Procurements Aren't Urgent Unless the Law Says So

Richard Rector

As Operation Enduring Freedom enters its second month and the reality of a lengthy military campaign looms ahead, the Defense Department continues its shift to a full, wartime posture. For acquisition personnel, this means finding ways to provide warfighters with the supplies and services they need, when they need them, to win the battle against terrorism.

One way agencies meet this objective is by streamlining procurements to provide for limited competition. The law states an agency may limit the number of sources in a procurement when, among other things, its needs are of such an "unusual and compelling urgency" that the agency would be seriously harmed if competition was not limited.

Thus, if the agency has an urgent requirement, it may avoid the regulatory and procedural requirements of conducting a full and open competition by conducting a limited competition among qualified suppliers or, under certain circumstances, awarding a contract on a sole-source basis to a single supplier.

These streamlined procurement methods have increased in the wake of Sept. 11 as government agencies, and particularly the military, have encountered many instances of unusual and compelling urgency. Indeed, the Air Force has expressly encouraged its acquisition staff to make "liberal use" of such procurement methods to quickly provide combat capabilities to warfighters.

Defense Department regulations provide specific examples of when a limited competition may be justified. These include situations in which:

? Supplies, services or construction are needed because of fire, flood, explosion or other disaster (e.g., reconstruction of the Pentagon after the Sept. 11 attack);

? Essential equipment or repairs are needed to support the operational missions of ships, aircraft and missiles;

? Construction is needed to preserve a structure or its contents from damage.

While streamlined procurements provide agencies with significant flexibility to deal with exigent circumstances, they are not without limits. These procurements are critically examined and occasionally protested by potential suppliers who believe they were unfairly excluded.

It is important, therefore, for agencies and contractors to understand the law in this area. There are three key rules to keep in mind.

First, the limited competition must be supported by a written justification and approval, or J&A, that details the basis for the urgency. If the procurement is protested, the rationale of the J&A will be closely scrutinized, so it is critical that the agency fully explain and justify its decisions.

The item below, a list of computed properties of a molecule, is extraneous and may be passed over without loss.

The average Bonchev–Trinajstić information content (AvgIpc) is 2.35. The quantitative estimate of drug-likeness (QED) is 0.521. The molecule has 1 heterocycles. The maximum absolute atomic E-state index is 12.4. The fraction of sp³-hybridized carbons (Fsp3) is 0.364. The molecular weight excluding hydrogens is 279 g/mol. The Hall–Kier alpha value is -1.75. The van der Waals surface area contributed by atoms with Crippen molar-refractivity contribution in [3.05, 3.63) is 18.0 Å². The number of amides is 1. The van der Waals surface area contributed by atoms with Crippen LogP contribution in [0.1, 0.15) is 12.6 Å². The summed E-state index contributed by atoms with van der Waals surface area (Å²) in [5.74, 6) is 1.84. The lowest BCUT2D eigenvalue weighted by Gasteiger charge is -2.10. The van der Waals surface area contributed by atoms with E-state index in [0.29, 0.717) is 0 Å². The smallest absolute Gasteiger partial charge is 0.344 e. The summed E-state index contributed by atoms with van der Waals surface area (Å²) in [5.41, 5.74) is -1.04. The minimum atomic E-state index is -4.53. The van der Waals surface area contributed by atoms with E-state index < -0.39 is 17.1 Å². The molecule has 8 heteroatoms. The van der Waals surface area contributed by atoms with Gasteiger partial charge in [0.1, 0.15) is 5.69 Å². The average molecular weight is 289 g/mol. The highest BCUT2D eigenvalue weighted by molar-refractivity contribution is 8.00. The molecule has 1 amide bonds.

In most situations, a J&A must be executed before the contract award. In a case of unusual and compelling urgency, however, the J&A can be executed and approved after the award to avoid unreasonably delaying the acquisition.

In some cases, agencies even have been allowed to justify an award after the fact, based on unusual and compelling urgency, when an entirely different justification was used when the award was made.

Second, it is important to recognize that, even if a requirement is urgent, the law compels agencies to solicit "as many potential sources as is practicable under the circumstances." Thus, award to a single source is not automatically justified by urgent circumstances. Rather, an agency must consider whether a limited competition can be accomplished within the time available, and whether there is more than one qualified source that might respond in that period.

Thus, sole-source awards are upheld when the urgent circumstances render competition impracticable (e.g., a building must be repaired immediately) or when an agency reasonably finds that only one contractor can meet its needs in a timely manner (e.g., only one source could make aircraft engine parts in accordance with an agency's schedule requirements).

Third, urgency will only be found when a delay in awarding a contract would cause "serious injury, financial or other, to the government." Thus, in its J&A, an agency should detail the operational, financial and other potential harm to the government in the event of a delay.

Most agencies describe potential injury in terms of operational harm, such as a loss of mission capability, increased danger to personnel or delay to planned operations. This is particularly true of military agencies, as potential harm to military operations carries considerable weight ? and, rightfully, receives great deference ? in the event of a protest.

As Operation Enduring Freedom stretches into 2002, there are sure to be numerous streamlined procurements based on unusual and compelling urgency. The protests, however, should be few and far between ? as long as agencies and contractors keep the above rules in mind and prepare well-reasoned J&As.

Richard Rector is a partner in the government contracts group of Piper Marbury Rudnick & Wolfe LLP in Washington. His e-mail address is

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